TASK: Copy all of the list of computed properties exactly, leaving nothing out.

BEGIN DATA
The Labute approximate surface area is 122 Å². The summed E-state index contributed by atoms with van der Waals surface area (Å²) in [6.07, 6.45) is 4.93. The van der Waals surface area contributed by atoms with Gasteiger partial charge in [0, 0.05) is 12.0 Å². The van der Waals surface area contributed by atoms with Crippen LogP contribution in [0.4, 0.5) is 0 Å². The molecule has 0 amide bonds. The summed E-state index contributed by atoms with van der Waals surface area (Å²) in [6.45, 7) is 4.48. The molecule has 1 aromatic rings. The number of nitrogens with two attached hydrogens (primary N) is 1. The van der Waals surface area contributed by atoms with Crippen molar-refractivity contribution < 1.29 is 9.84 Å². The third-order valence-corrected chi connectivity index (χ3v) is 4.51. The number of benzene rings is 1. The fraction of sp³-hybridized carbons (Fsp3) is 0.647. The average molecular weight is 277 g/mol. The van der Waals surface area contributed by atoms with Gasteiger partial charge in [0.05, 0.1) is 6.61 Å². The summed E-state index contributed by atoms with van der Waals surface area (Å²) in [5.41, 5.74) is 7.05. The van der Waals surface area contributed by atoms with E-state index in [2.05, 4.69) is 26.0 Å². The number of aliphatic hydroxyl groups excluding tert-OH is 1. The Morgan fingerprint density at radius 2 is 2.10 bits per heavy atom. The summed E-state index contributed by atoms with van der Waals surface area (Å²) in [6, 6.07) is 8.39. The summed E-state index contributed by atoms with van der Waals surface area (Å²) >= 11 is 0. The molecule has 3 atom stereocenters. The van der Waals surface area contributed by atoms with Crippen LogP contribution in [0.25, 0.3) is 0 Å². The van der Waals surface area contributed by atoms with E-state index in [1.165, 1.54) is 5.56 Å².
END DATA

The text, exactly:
The Labute approximate surface area is 122 Å². The summed E-state index contributed by atoms with van der Waals surface area (Å²) in [6.07, 6.45) is 4.93. The van der Waals surface area contributed by atoms with Gasteiger partial charge in [0, 0.05) is 12.0 Å². The van der Waals surface area contributed by atoms with Crippen LogP contribution in [0.4, 0.5) is 0 Å². The molecule has 0 amide bonds. The summed E-state index contributed by atoms with van der Waals surface area (Å²) in [6.45, 7) is 4.48. The molecule has 1 aromatic rings. The number of nitrogens with two attached hydrogens (primary N) is 1. The van der Waals surface area contributed by atoms with Crippen molar-refractivity contribution < 1.29 is 9.84 Å². The third-order valence-corrected chi connectivity index (χ3v) is 4.51. The number of benzene rings is 1. The fraction of sp³-hybridized carbons (Fsp3) is 0.647. The average molecular weight is 277 g/mol. The van der Waals surface area contributed by atoms with Gasteiger partial charge in [0.05, 0.1) is 6.61 Å². The summed E-state index contributed by atoms with van der Waals surface area (Å²) in [5.41, 5.74) is 7.05. The van der Waals surface area contributed by atoms with E-state index in [2.05, 4.69) is 26.0 Å². The number of aliphatic hydroxyl groups excluding tert-OH is 1. The Morgan fingerprint density at radius 2 is 2.10 bits per heavy atom. The summed E-state index contributed by atoms with van der Waals surface area (Å²) in [6, 6.07) is 8.39. The summed E-state index contributed by atoms with van der Waals surface area (Å²) >= 11 is 0. The molecule has 3 atom stereocenters. The van der Waals surface area contributed by atoms with Crippen LogP contribution in [0.25, 0.3) is 0 Å². The van der Waals surface area contributed by atoms with E-state index in [1.165, 1.54) is 5.56 Å².